PYRAMIDS, PALACES & GREAT BIG WALLS -
Celts, Druids and Vikings
- Stonehenge, c. 2000 BC Neolithic (New
Stone Age), Monument, Salisbury Plain, England. Reproduction Photograph.
For centuries, the prehistoric
Europeans had built elaborate stone tombs. Around 2000 BC,
probably inspired by their priests, they began to build huge
stone monuments for the living. Earlier suggestions that
these monuments were for ceremonial processions have been
enhanced by the determination that they formed part of an
The first stones were set up at Stonehenge
circa 1900 BC by communities farming the Wiltshire Downs,
who had previously used part of the henge site for burials.
Over the next 600 years, metal-using peoples rebuilt the
site four times using different designs. The technical
skills required to bring the stones to the site, cut them
into shape and then to erect them according to a carefully
pre-determined pattern make Stonehenge an engineering
For centuries, prehistoric Europeans had
built elaborate stone tombs. But about 2000 BC, probably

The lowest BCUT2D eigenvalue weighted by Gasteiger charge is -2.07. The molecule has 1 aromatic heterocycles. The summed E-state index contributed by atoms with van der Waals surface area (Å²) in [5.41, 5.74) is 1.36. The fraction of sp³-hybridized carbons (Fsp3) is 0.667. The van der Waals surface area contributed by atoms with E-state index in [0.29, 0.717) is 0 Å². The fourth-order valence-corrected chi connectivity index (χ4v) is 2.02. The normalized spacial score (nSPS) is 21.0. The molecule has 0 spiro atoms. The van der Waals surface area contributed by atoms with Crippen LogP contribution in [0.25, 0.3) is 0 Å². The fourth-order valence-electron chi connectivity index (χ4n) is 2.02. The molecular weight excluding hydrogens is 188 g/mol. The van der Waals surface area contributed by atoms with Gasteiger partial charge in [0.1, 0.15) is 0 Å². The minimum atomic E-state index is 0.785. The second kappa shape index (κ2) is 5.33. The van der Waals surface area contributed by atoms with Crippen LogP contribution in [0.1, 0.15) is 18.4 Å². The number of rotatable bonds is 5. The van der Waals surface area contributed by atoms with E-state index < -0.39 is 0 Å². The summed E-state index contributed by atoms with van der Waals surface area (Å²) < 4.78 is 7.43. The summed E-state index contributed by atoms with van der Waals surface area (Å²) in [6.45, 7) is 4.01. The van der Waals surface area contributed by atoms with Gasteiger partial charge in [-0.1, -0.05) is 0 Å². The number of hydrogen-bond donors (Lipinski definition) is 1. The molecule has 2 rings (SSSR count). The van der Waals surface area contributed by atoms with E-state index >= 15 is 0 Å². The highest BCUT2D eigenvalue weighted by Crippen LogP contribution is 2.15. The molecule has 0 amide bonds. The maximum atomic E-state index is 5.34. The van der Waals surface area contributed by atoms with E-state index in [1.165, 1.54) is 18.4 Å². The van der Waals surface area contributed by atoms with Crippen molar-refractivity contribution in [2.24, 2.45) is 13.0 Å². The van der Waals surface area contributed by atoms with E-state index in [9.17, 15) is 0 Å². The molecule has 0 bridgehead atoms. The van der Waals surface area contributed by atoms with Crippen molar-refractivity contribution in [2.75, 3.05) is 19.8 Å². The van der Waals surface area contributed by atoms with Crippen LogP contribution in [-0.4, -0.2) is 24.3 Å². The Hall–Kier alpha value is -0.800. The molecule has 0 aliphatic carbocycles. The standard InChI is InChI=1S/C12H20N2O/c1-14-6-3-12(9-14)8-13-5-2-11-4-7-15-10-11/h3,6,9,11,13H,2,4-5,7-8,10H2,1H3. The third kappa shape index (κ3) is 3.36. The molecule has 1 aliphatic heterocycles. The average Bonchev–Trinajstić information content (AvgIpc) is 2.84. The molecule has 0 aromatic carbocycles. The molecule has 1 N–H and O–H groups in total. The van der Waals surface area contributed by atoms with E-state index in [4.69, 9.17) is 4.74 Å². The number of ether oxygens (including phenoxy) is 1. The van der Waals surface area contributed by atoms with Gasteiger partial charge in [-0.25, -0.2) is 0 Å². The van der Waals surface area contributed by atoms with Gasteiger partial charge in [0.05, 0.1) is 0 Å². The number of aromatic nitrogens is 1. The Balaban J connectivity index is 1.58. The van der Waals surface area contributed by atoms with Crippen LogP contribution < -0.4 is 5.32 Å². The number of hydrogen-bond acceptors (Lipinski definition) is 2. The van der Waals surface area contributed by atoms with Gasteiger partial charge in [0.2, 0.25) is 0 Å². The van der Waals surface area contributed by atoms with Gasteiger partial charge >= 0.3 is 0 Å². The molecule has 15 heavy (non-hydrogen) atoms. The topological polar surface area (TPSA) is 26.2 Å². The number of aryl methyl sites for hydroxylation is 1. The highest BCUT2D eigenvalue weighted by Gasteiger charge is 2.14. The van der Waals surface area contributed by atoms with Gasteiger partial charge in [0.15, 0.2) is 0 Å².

inspired by their priests, they began to built huge stone
monuments for the use of the living. Earlier suggestions
these monuments were used for ceremonial processions have
been supported by the determination that they also formed
part of an astronomical observatory.
stones were erected by the farming communities of the
Wiltshire downs and plains who were also using part of the
site for burials (mounds). Iron age peoples rebuilt
Stonehenge on at least four occasions. The technical skills
required to bring the stones to the site, cut them into
shape and then erect them according to a carefully
pre-arranged pattern, make Stonehenge an engineering
masterpiece. The main phase of the building alone must have
taken a force of 1000 men over 10 years to complete.
The stones at Stonehenge are
arranged so that on midsummer's Day a man standing at the
center of the monument and looking through the opening